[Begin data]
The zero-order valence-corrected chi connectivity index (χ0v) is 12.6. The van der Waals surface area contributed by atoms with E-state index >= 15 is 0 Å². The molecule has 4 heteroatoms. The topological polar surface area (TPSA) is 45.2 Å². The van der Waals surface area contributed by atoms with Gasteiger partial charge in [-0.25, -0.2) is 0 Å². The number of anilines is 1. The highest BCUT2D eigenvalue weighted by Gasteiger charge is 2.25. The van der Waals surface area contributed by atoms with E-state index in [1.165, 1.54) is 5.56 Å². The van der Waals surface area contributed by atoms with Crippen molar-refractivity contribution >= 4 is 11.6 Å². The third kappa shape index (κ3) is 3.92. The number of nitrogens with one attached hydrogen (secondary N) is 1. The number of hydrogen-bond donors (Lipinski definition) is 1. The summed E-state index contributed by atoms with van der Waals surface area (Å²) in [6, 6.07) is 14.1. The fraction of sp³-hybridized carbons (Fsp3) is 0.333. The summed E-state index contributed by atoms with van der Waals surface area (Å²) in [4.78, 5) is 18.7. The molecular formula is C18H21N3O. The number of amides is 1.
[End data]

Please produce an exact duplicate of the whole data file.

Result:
The zero-order valence-corrected chi connectivity index (χ0v) is 12.6. The van der Waals surface area contributed by atoms with E-state index >= 15 is 0 Å². The molecule has 4 heteroatoms. The topological polar surface area (TPSA) is 45.2 Å². The van der Waals surface area contributed by atoms with Gasteiger partial charge in [-0.25, -0.2) is 0 Å². The number of anilines is 1. The highest BCUT2D eigenvalue weighted by Gasteiger charge is 2.25. The van der Waals surface area contributed by atoms with E-state index in [1.165, 1.54) is 5.56 Å². The van der Waals surface area contributed by atoms with Crippen molar-refractivity contribution >= 4 is 11.6 Å². The third kappa shape index (κ3) is 3.92. The number of nitrogens with one attached hydrogen (secondary N) is 1. The number of hydrogen-bond donors (Lipinski definition) is 1. The summed E-state index contributed by atoms with van der Waals surface area (Å²) in [6, 6.07) is 14.1. The fraction of sp³-hybridized carbons (Fsp3) is 0.333. The summed E-state index contributed by atoms with van der Waals surface area (Å²) in [4.78, 5) is 18.7. The molecular formula is C18H21N3O. The number of amides is 1.